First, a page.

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City school board hears proposals from charter schools

Mike Desmond/wbfo news

Three charter schools shared their plans Monday night over how they would use current public school buildings.  The public hearing at West Hertel Elementary School sets the stage for a key decision at Wednesday's meeting of the Buffalo Board of Education.

Albany has ordered four city schools closed and restarted as something else. Those schools are East, Lafayette, Bennett and Martin Luther King.

In each school, an alliance of teachers, administrators and parents has put together re-start plans geared to the individual buildings. Monday night, three charter schools, Tapestry, Applied Technology and Health Sciences, made their pitches to take regular public school space.

Board Member Carl Paladino praised the work of the charters in improving urban education during a very contentious meeting.
"This is a small part of it. There is a bigger picture to work on," Paladino said.

"Dysfunctionality just didn't happen. There are reasons for that dysfunctionality that we suffer today. Without looking to the past, we want to go forward with plans that will work."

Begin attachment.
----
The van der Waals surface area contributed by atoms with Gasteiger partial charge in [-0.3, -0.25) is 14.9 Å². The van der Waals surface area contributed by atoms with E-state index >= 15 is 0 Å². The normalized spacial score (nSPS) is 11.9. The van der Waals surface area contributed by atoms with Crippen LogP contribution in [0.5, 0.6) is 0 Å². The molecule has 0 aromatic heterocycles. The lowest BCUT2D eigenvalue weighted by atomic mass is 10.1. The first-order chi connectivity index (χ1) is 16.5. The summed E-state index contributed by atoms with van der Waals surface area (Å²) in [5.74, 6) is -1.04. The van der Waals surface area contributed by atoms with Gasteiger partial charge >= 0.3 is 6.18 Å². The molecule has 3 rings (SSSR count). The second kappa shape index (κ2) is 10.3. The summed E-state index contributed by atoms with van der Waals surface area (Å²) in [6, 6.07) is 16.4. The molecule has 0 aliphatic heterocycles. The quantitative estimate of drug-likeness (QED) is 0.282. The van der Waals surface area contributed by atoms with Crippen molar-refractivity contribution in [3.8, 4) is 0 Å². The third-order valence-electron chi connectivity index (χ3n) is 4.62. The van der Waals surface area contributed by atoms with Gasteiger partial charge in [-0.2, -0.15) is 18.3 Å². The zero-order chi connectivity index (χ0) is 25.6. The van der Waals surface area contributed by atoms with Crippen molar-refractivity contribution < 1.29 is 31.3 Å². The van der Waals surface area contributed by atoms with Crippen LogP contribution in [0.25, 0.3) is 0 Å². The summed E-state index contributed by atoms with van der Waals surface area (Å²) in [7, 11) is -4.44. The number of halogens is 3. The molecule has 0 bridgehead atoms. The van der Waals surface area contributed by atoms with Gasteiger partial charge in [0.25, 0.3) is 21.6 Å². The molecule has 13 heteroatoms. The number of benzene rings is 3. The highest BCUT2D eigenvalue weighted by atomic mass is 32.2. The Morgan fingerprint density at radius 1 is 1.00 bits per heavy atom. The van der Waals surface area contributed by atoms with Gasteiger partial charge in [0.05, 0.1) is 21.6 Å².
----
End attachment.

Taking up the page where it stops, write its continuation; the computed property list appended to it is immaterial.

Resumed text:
Paladino has business relationships with Tapestry and Health Sciences. Board Member Sharon Belton Cottman says she will invoke conflict of interest laws to keep Paladino from voting tomorrow on the futures of the buildings. Potentially, that would deadlock the board four to four.

What that would do to Albany orders to close the four-schools or the charter requests isn't clear.


Mike Desmond is one of Western New York’s most experienced reporters, having spent nearly a half-century covering the region for newspapers, television stations and public radio. He has been with WBFO and its predecessor, WNED-AM, since 1988. As a reporter for WBFO, he has covered literally thousands of stories involving education, science, business, the environment and many other issues. Mike has been a long-time theater reviewer for a variety of publications and was formerly a part-time reporter for The New York Times.